- it costs a lot of $ to get a custom coded application updated to support the latest and greatest OS/browser changes. This is the single most common reason why IE6 is still so prevalent in the corporate world, it was the browser of choice at the time, web based apps became popular, so many web based apps were written for IE6, and remain that way.
    - Lots of hardware in use (we're talking custom stuff, like the Dentists' example, or industrial control, or even just hardware that the manufacturer doesn't support any more), no newer drivers = big problems. Do you upgrade all your hardware at great cost, when a) it's not broke, b) your OS isn't broke, c) you don't have money to burn.
    - Risk, if it ain't broke don't fix it.

    I see it commonly, users want Win7 and Office2010 because it's the newest, but they couldn't even use all the features of WinXP and Office 2003. There's no gains to be had migrating for the odd power user. Many users hate the new UI of Office2007-2010 anyway, resulting in less productivity, increased training expenses.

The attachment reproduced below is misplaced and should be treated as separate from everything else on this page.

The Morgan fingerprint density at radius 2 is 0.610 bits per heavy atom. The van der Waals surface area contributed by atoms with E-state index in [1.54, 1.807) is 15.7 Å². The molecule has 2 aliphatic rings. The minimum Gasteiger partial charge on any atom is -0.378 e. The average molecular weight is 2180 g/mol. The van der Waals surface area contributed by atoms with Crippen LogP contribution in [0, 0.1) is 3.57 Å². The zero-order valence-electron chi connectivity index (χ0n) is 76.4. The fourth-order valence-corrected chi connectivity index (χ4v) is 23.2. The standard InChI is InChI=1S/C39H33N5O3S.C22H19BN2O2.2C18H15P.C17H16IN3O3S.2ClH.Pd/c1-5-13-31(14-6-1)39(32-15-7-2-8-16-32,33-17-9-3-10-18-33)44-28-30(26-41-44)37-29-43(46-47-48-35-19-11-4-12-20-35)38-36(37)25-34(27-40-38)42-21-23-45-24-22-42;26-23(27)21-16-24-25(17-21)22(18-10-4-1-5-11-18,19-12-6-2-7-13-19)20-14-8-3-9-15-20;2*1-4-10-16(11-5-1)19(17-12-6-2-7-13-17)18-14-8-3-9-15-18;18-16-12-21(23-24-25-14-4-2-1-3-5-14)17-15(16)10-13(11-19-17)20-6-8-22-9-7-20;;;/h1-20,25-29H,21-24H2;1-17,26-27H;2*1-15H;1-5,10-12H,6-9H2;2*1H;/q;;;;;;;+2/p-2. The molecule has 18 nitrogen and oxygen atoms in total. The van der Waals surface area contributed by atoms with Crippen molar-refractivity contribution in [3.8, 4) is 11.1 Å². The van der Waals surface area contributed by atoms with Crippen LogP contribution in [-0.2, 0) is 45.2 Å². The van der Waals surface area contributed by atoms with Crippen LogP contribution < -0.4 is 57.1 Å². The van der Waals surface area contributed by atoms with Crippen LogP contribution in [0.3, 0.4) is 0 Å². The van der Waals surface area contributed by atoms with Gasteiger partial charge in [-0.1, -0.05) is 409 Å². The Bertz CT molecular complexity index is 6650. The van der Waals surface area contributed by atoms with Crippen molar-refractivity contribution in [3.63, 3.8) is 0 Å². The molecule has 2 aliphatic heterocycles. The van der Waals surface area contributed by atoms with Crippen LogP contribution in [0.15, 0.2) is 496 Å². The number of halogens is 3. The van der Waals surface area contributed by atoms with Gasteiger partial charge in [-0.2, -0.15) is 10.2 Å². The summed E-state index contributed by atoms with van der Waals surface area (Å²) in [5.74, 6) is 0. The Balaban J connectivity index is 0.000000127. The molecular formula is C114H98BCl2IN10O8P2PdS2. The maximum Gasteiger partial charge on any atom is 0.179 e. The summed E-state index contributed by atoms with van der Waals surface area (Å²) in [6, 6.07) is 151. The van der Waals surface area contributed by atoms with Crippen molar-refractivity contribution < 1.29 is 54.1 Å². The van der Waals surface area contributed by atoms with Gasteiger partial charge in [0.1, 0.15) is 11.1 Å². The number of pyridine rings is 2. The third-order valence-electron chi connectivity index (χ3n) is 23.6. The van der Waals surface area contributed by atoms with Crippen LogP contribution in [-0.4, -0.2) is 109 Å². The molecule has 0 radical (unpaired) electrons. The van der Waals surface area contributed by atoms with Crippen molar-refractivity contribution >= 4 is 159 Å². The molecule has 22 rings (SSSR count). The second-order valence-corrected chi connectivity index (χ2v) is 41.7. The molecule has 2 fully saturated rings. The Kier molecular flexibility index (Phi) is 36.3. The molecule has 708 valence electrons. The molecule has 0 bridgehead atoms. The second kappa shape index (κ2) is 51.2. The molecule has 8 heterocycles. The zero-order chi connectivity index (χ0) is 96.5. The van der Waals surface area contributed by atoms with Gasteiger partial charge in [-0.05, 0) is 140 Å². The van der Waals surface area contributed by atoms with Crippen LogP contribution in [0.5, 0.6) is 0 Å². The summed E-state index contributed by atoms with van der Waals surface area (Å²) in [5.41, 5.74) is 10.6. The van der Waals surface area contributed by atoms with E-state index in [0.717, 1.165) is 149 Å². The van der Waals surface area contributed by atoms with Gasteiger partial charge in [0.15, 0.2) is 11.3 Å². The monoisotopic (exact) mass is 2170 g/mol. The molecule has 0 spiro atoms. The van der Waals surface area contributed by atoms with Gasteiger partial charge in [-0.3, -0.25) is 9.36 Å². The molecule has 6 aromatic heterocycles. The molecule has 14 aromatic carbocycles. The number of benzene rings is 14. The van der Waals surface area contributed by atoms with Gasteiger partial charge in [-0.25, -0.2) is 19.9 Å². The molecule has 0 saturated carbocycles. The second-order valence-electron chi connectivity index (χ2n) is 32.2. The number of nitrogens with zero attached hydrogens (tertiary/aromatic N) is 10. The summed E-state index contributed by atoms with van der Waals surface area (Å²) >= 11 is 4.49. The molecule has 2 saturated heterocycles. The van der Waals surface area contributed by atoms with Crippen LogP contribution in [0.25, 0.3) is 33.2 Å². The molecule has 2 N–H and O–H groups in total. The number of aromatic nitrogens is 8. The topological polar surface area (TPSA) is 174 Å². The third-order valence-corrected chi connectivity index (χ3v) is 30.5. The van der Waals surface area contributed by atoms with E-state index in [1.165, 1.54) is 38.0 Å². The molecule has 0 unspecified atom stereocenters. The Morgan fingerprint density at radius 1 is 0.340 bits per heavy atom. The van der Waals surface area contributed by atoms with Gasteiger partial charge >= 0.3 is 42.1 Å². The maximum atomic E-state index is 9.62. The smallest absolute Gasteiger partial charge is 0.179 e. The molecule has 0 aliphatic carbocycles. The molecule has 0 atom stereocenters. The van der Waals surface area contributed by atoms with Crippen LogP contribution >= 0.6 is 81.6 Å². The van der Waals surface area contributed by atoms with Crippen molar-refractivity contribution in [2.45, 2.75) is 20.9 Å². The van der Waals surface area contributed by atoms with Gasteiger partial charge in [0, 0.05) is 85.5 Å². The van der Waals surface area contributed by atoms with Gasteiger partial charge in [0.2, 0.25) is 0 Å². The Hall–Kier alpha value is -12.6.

So if you can convince your IT dept, that there's plenty of $, the old hardware is 100% compatible, regular users won't be scared off by a new UI, and it makes business sense to upgrade, then you can get shiny Win7.

    Upgrading because something is newer, simply isn't a valid business case when there's so much cost and risk involved.

    (there's still environments I see running DOS6.22/Win3.11 networks, so XP is nothing to complain about)
     
  12. gords

    gords Oh deer!